Long after the economy recovers, millions of Americans will be left with a grim legacy of the recession: damaged credit scores, the three-digit ratings that help determine consumers' ability to get loans and other types of credit.
Even though some consumers have seen their credit scores improve as they trim their debt, others have seen their scores drop significantly because of late payments on bills, foreclosures and rising credit card debt.
Meanwhile, lenders' actions during the recession are delivering another blow to borrowers — even some with pristine credit. Lenders are closing credit card accounts and lowering credit limits for millions of consumers and business owners who have never paid late. Some lenders are reporting mortgage modifications in a way that dings consumers' scores, dealing a setback to those trying to get their finances on track.
More lenders also are adopting a new scoring model the financial industry believes is better at predicting risk — but that could move consumers' scores more than 20 points up or down. The most widely used credit score, the FICO score, ranges from 300 (poor) to 850 (excellent). Consumers with scores above 750 generally qualify for the lowest-rate loans.
"The credit environment has a whole lot of moving parts that weren't there three years ago," says John Ulzheimer, president of consumer education for Credit.com. "Consumers can't just sit still and expect all is well."
From the third quarter of 2006 to the second quarter of 2009, the number of consumers considered "deep subprime" — with such low credit scores they qualify for credit only at steep interest rates, if at all — rose from 34.4 million to 39.8 million, according to research by the Experian credit bureau and Oliver Wyman, a consulting firm.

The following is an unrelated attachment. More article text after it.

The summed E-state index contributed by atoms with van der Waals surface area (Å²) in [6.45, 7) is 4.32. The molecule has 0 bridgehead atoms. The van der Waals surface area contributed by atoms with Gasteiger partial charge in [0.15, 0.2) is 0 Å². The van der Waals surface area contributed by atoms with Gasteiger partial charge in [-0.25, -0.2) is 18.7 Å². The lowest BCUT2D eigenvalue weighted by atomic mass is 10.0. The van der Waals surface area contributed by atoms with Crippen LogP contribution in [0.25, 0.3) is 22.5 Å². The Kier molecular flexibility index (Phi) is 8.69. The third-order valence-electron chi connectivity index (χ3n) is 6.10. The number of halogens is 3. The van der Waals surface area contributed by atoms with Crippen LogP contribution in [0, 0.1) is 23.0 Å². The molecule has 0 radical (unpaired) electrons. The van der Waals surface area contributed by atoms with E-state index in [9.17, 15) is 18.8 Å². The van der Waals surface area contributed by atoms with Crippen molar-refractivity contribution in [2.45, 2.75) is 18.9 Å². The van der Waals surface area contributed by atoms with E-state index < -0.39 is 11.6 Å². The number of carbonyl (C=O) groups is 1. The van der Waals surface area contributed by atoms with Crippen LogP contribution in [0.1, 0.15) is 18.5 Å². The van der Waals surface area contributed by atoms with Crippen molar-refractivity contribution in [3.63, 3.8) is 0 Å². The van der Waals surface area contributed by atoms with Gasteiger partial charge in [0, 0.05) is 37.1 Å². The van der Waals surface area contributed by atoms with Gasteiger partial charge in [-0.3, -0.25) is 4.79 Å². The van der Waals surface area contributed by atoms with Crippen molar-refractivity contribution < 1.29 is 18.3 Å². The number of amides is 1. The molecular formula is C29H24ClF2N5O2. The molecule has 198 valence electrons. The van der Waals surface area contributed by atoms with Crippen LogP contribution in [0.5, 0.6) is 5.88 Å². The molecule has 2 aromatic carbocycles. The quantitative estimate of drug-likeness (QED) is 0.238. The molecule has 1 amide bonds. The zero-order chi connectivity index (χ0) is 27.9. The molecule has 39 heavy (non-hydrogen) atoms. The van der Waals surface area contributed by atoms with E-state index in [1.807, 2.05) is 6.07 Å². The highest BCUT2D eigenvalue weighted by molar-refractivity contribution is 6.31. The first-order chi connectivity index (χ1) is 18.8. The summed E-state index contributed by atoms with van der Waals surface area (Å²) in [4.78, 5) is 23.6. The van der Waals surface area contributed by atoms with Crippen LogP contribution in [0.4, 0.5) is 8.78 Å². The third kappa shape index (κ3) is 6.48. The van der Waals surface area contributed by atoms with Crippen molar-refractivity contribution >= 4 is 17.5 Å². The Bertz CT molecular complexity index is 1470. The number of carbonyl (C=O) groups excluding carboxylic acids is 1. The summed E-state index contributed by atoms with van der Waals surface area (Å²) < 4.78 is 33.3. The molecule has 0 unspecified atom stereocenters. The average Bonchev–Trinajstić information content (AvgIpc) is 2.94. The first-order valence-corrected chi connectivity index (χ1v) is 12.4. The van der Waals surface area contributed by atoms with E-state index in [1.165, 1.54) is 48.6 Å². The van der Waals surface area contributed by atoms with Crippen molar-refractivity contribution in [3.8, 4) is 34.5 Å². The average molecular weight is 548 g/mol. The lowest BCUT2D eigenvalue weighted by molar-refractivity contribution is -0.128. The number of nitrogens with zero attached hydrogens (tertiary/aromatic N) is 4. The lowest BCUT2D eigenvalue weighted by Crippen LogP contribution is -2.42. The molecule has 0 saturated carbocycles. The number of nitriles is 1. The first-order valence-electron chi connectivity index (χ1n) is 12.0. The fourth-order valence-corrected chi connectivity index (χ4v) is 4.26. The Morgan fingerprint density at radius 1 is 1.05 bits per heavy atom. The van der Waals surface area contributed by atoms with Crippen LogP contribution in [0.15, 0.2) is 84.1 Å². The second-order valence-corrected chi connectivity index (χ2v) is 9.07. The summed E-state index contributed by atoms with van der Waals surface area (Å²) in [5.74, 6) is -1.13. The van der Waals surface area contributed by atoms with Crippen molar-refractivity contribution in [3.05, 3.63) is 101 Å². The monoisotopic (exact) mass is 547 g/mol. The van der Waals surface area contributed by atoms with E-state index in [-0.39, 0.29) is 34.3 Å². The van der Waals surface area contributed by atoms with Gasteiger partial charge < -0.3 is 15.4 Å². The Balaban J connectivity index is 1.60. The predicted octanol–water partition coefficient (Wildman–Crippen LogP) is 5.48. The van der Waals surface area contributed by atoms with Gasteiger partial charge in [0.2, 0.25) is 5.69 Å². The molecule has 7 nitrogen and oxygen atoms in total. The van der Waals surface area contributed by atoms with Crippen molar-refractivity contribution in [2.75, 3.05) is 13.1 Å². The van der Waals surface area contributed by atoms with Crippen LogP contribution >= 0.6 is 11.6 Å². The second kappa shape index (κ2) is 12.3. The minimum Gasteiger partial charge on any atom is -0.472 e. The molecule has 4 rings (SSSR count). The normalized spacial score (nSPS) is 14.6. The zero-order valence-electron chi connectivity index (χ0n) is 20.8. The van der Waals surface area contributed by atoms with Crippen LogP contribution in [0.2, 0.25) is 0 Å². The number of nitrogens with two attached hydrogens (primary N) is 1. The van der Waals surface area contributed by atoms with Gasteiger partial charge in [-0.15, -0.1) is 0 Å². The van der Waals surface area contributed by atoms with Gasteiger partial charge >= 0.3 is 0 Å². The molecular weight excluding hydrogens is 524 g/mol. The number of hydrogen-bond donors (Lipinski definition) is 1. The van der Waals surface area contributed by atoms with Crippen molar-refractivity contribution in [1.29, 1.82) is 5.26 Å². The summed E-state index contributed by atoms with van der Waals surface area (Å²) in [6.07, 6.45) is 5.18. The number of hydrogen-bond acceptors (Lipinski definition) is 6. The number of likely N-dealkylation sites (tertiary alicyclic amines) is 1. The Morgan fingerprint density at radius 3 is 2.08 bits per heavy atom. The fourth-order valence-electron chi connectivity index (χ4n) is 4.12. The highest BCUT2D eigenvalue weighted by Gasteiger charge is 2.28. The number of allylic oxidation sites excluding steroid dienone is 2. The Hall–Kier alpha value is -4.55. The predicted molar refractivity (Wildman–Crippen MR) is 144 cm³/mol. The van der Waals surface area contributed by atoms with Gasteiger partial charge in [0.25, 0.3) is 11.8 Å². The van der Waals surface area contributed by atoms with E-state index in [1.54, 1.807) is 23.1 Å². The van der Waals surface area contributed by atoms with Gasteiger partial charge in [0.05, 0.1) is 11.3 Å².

Meanwhile, the percentage of "superprime" consumers, who are able to qualify for the best rates, dipped in recent quarters, partly because more people paid their bills late, the firms found.
Lenders say they're taking steps to reduce their risk in a difficult economy. Some admit they're concerned about the impact of their actions on consumers' credit scores but say they have no control over how scores are determined.
"Banks have no motivation to take an action that will impair someone's ability to obtain credit," says Claudia Callaway, partner at Katten Muchin Rosenman, a law firm that represents lenders.
But consumer advocates say regulators and Congress need to address lender actions that are unintentionally hurting credit scores. They say that as underwriting standards tighten, even a small change in a credit score could affect what rate consumers get on a loan — if they get one at all. Some analysts also say the fact that consumers' credit scores can fall even if they've never missed a payment or exceeded their credit limits raises questions about the score's usefulness.
"All these changes are new structural changes in the financial system," says Leonard Bennett, a Newport News, Va., lawyer who has testified before Congress about credit-reporting issues. "The ability to predict risk and integrate that into a credit score — based on historic data — is logically impossible."
But Tom Quinn, a vice president at Fair Isaac, which created the FICO credit score, says its data show the scoring formula "is working," because it's able to rank consumers' riskiness.